Brazil: Current account posts third consecutive surplus in May
June 28, 2017
Brazil’s current account balance recorded a third consecutive surplus in May, climbing to a near decade-high of USD 2.9 billion. The result followed April’s USD 1.2 billion surplus and came in slightly below market expectations. Moreover, May’s result was similarly above the USD 1.2 billion surplus recorded in the same month of 2016. External accounts have been a bright spot in Brazil’s recent data as the country enters a recovery phase after a deep recession and despite recently heightened political noise.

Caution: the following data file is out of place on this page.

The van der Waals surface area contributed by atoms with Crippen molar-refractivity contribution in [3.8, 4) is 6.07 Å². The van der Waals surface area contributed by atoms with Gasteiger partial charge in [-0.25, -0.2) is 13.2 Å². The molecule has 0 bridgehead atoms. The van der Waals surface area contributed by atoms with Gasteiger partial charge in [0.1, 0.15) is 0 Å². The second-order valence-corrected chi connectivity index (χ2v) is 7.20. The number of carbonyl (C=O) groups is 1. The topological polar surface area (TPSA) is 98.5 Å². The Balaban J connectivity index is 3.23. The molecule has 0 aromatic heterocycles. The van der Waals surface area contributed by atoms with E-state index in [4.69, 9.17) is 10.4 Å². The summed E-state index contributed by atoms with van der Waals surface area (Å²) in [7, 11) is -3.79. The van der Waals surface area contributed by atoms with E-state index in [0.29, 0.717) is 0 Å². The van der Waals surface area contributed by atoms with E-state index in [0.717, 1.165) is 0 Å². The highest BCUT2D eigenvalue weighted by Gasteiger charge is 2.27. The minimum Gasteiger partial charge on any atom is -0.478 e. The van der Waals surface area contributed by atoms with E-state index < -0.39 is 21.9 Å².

The trade surplus came in at a multi-year high of USD 7.7 billion as exports recorded a fifth consecutive double-digit expansion over the same month last year. Higher prices for key exports such as iron ore and oil have boosted revenues, along with a bumper year for crops of soy and corn. Imports also expanded robustly, briskly picking up pace from April. Meanwhile, foreign direct investment fell considerably from April and came in at USD 2.9 billion.
In May, the 12-month accumulative current account deficit narrowed to USD 18.1 billion from USD 19.8 billion in April. May’s result marked a deficit of approximately 1.0% of GDP.
Author: Christopher Thomas, Economist